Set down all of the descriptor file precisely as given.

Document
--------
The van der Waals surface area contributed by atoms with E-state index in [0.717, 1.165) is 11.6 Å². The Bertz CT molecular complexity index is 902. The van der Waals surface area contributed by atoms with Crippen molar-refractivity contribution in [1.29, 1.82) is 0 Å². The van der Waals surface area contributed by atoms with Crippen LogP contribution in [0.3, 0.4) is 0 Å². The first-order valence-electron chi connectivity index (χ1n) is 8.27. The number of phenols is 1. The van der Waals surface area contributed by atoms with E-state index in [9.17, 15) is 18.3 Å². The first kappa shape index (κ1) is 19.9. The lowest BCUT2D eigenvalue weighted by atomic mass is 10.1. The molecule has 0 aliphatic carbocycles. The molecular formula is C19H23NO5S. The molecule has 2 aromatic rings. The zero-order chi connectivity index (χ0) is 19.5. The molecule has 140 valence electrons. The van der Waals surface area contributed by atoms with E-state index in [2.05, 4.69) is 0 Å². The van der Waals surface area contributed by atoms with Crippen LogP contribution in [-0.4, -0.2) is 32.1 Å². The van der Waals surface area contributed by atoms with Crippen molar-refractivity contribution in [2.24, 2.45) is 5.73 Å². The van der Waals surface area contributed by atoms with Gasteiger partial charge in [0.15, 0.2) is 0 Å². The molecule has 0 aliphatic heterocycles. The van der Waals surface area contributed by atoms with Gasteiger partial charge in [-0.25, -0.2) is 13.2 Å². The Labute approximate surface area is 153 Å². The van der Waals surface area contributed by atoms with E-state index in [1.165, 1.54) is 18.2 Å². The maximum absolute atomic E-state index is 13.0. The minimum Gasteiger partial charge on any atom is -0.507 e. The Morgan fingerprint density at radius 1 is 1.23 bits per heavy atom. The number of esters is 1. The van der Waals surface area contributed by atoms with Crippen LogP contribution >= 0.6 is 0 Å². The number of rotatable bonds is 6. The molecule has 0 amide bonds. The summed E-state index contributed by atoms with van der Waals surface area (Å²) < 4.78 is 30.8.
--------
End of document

The van der Waals surface area contributed by atoms with E-state index in [0.717, 1.165) is 11.6 Å². The Bertz CT molecular complexity index is 902. The van der Waals surface area contributed by atoms with Crippen molar-refractivity contribution in [1.29, 1.82) is 0 Å². The van der Waals surface area contributed by atoms with Crippen LogP contribution in [0.3, 0.4) is 0 Å². The first-order valence-electron chi connectivity index (χ1n) is 8.27. The number of phenols is 1. The van der Waals surface area contributed by atoms with E-state index in [9.17, 15) is 18.3 Å². The first kappa shape index (κ1) is 19.9. The lowest BCUT2D eigenvalue weighted by atomic mass is 10.1. The molecule has 0 aliphatic carbocycles. The molecular formula is C19H23NO5S. The molecule has 2 aromatic rings. The zero-order chi connectivity index (χ0) is 19.5. The molecule has 140 valence electrons. The van der Waals surface area contributed by atoms with E-state index in [2.05, 4.69) is 0 Å². The van der Waals surface area contributed by atoms with Crippen LogP contribution in [-0.4, -0.2) is 32.1 Å². The van der Waals surface area contributed by atoms with Crippen molar-refractivity contribution in [2.24, 2.45) is 5.73 Å². The van der Waals surface area contributed by atoms with Gasteiger partial charge in [0.15, 0.2) is 0 Å². The molecule has 0 aliphatic heterocycles. The van der Waals surface area contributed by atoms with Gasteiger partial charge in [-0.25, -0.2) is 13.2 Å². The Labute approximate surface area is 153 Å². The van der Waals surface area contributed by atoms with E-state index in [1.165, 1.54) is 18.2 Å². The maximum absolute atomic E-state index is 13.0. The minimum Gasteiger partial charge on any atom is -0.507 e. The Morgan fingerprint density at radius 1 is 1.23 bits per heavy atom. The number of esters is 1. The van der Waals surface area contributed by atoms with Crippen LogP contribution >= 0.6 is 0 Å². The number of rotatable bonds is 6. The molecule has 0 amide bonds. The summed E-state index contributed by atoms with van der Waals surface area (Å²) < 4.78 is 30.8.